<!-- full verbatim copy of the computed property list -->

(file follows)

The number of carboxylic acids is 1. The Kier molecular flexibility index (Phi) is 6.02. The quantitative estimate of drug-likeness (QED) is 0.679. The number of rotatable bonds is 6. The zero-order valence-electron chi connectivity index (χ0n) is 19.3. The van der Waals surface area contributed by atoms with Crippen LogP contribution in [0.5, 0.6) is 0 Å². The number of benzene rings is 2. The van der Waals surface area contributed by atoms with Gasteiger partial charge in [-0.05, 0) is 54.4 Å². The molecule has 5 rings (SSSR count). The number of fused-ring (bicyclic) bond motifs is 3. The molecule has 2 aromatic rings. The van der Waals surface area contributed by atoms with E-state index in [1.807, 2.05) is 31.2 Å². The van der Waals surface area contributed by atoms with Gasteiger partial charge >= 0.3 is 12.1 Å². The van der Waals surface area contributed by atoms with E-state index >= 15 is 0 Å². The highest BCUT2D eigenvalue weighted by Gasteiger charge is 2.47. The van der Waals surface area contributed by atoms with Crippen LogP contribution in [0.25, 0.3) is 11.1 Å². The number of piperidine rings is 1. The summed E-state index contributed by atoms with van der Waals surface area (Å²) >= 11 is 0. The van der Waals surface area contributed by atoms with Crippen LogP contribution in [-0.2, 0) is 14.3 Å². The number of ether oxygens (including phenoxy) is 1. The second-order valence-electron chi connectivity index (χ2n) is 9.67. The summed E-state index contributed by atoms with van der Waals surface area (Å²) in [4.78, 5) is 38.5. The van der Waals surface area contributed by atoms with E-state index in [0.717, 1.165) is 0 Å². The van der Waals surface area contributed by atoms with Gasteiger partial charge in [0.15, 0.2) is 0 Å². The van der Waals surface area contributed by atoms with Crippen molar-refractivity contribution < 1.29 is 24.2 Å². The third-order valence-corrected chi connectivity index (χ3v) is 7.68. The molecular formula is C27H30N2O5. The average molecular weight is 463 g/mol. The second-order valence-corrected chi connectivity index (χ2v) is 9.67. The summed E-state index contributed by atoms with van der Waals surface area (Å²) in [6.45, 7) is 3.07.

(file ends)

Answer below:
The number of carboxylic acids is 1. The Kier molecular flexibility index (Phi) is 6.02. The quantitative estimate of drug-likeness (QED) is 0.679. The number of rotatable bonds is 6. The zero-order valence-electron chi connectivity index (χ0n) is 19.3. The van der Waals surface area contributed by atoms with Crippen LogP contribution in [0.5, 0.6) is 0 Å². The number of benzene rings is 2. The van der Waals surface area contributed by atoms with Gasteiger partial charge in [-0.05, 0) is 54.4 Å². The molecule has 5 rings (SSSR count). The number of fused-ring (bicyclic) bond motifs is 3. The molecule has 2 aromatic rings. The van der Waals surface area contributed by atoms with E-state index in [1.807, 2.05) is 31.2 Å². The van der Waals surface area contributed by atoms with Gasteiger partial charge >= 0.3 is 12.1 Å². The van der Waals surface area contributed by atoms with E-state index >= 15 is 0 Å². The highest BCUT2D eigenvalue weighted by Gasteiger charge is 2.47. The van der Waals surface area contributed by atoms with Crippen LogP contribution in [0.25, 0.3) is 11.1 Å². The number of piperidine rings is 1. The summed E-state index contributed by atoms with van der Waals surface area (Å²) >= 11 is 0. The van der Waals surface area contributed by atoms with Crippen LogP contribution in [-0.2, 0) is 14.3 Å². The number of ether oxygens (including phenoxy) is 1. The second-order valence-electron chi connectivity index (χ2n) is 9.67. The summed E-state index contributed by atoms with van der Waals surface area (Å²) in [4.78, 5) is 38.5. The van der Waals surface area contributed by atoms with E-state index in [0.717, 1.165) is 0 Å². The van der Waals surface area contributed by atoms with Gasteiger partial charge in [0.15, 0.2) is 0 Å². The van der Waals surface area contributed by atoms with Crippen molar-refractivity contribution < 1.29 is 24.2 Å². The third-order valence-corrected chi connectivity index (χ3v) is 7.68. The molecular formula is C27H30N2O5. The average molecular weight is 463 g/mol. The second-order valence-corrected chi connectivity index (χ2v) is 9.67. The summed E-state index contributed by atoms with van der Waals surface area (Å²) in [6.45, 7) is 3.07.